After georeferencing a black and white TIFF image, the QGIS Raster Georeferencer fills the corners with black pixels, creating black elongated triangles along the edges of the new image. I could not find anything in the Georeferencer settings to force these filler pixels to be while. I want to set all white pixels transparent when importing the image into QGIS, so eliminating the black corners is preferred. I tried editing the georeferenced TIFF image but it loses the reference data on saving. I tried the GeoTIFF tools (listgeo.exe and geotifcp.exe) but writing the data back to the TIFF image using geotifcp.exe gives a warning "LZW compression is not available to due to Unisys patent enforcement." It would be ideal if QGIS can be set to force the padding colour to white otherwise I am happy to try any other tools, methods or instructions how to achieve what I want.
If image gets rotated in the georeferencing process it is inevident that triangle shaped nodata areas appear at the corners of the georeferenced image. There are a few different ways to deal with the nodata area. I clipped a part of your image to be used as a test case.
- Do nothing with the nodata. Georeferencer just fills the slivers with black pixels. That is the default in QGIS georeferencer.
- Mark a certain pixel value to meand nodata so the viewer can handle those pixels as transparent. QGIS gives an option to mark black pixels as nodata but unfortunately it makes all black pixels transparent. If you had a good quality pure black and white scan you would see nothing in the map but now only the black border around Warner Estate disappears.
- Add alpha band that defines the nodata area. This method saves the real black pixels in the map but hides the slivers if the image viewer can deal with alpha band.
QGIS georeferencer does not have a direct option for writing alpha band but you can generate the GDAL commands from the user interface "File - Generate GDAL Script". You can edit the script by hand so that it includes the option for alpha band. Then run the commands from the command line. In my tests I used commands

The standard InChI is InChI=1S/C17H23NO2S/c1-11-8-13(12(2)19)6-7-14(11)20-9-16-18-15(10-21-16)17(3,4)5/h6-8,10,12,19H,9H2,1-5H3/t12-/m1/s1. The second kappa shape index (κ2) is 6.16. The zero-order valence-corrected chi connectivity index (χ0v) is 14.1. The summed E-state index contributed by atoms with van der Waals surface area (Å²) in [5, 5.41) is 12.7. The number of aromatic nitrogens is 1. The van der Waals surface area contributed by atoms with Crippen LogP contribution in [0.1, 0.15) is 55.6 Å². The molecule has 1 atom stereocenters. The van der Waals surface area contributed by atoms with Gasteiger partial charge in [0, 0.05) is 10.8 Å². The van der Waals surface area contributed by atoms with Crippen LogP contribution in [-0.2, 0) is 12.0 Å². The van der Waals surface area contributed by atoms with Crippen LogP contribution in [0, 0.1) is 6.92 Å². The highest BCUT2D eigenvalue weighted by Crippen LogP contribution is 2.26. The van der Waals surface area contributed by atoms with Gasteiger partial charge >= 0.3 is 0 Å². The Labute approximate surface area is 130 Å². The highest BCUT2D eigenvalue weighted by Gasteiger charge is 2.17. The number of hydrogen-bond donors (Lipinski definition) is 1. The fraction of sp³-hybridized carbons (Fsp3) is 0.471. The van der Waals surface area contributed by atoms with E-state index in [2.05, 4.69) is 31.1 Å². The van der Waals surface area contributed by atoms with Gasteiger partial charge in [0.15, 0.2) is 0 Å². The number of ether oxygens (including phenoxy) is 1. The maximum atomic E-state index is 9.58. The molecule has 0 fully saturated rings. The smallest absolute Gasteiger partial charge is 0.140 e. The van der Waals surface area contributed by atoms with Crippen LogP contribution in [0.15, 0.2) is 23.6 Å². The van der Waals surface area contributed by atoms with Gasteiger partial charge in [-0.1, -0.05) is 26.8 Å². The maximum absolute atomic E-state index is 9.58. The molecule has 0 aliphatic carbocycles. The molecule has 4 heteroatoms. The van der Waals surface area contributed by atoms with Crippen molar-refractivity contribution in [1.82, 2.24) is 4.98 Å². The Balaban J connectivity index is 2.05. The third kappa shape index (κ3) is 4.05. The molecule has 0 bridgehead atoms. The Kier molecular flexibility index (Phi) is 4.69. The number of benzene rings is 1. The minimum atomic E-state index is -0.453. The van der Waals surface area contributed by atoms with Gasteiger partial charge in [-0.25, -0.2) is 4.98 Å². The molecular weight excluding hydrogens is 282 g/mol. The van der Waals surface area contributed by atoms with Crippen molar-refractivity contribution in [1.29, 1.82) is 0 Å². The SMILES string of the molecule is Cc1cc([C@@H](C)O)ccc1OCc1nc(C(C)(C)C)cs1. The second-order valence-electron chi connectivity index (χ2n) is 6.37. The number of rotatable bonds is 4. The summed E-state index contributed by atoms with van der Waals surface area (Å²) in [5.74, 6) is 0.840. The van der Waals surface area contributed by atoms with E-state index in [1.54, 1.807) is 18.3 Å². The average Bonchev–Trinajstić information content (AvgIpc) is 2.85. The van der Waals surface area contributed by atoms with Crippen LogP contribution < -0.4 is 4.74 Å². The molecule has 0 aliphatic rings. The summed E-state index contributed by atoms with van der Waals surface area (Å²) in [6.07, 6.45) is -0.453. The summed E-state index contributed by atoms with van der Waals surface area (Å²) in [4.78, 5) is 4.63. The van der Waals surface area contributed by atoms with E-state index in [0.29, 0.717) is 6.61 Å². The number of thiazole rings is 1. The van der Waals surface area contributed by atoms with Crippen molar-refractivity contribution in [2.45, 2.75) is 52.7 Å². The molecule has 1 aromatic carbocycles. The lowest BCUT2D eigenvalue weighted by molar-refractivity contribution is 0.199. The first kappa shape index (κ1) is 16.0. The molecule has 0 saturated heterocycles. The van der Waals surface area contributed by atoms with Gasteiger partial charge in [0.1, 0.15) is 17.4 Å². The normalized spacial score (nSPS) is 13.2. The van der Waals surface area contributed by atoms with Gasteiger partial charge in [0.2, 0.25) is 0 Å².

gdal_translate -of GTiff -gcp 7.64286 140.143 163.767 -5.74727 -gcp 380.538 323.722 270.053 -430.893 -gcp 67.4699 362.241 -3.98671 -370.066 "/test/georef.png" "/Temp/georef.tif"
gdalwarp -r near -order 1 -co COMPRESS=NONE -dstalpha "/Temp/georef.tif" "/test/georef_modified.tif"
The program that you use seems to be quite old. The last LZW patent has expired in 2004 https://en.wikipedia.org/wiki/Lempel–Ziv–Welch#Patents. If you want to use LZW compression with the QGIS georeferencer edit the gdal_translate command a bit more:
gdalwarp -r near -order 1 -co COMPRESS=LZW -dstalpha "/Temp/georef.png" "/test/georef_modified.tif"
It's a super hack, but it works.
- Do the georeferencing as normal.
- Open the created _modified.tif file in Paint.NET (https://www.getpaint.net/download.html) FREE!
- Bucket fill the black corner triangles with white. Save file as new TIFF (just in case).
- Drag-drop new TIFF into QGIS. It'll maintain the georeferencing and now have white corners.
If you can convert the image to PNG with an alpha channel, the georeferencer will be able to make the nodata areas transparent while keeping the black parts black.
I had a stack of B+W map scans, what finally worked is using ImageMagick to add an alpha channel to the image before georeferencing.
magick input.png png32:output.png
convert input.png png32:output.png
No other fiddly options are required in the georeferencer or the QGIS layer.
This works because it forces creation of an empty alpha channel. Many applications (e.g. Photoshop) will remove empty alpha channels when saving to PNG even if you try to include one.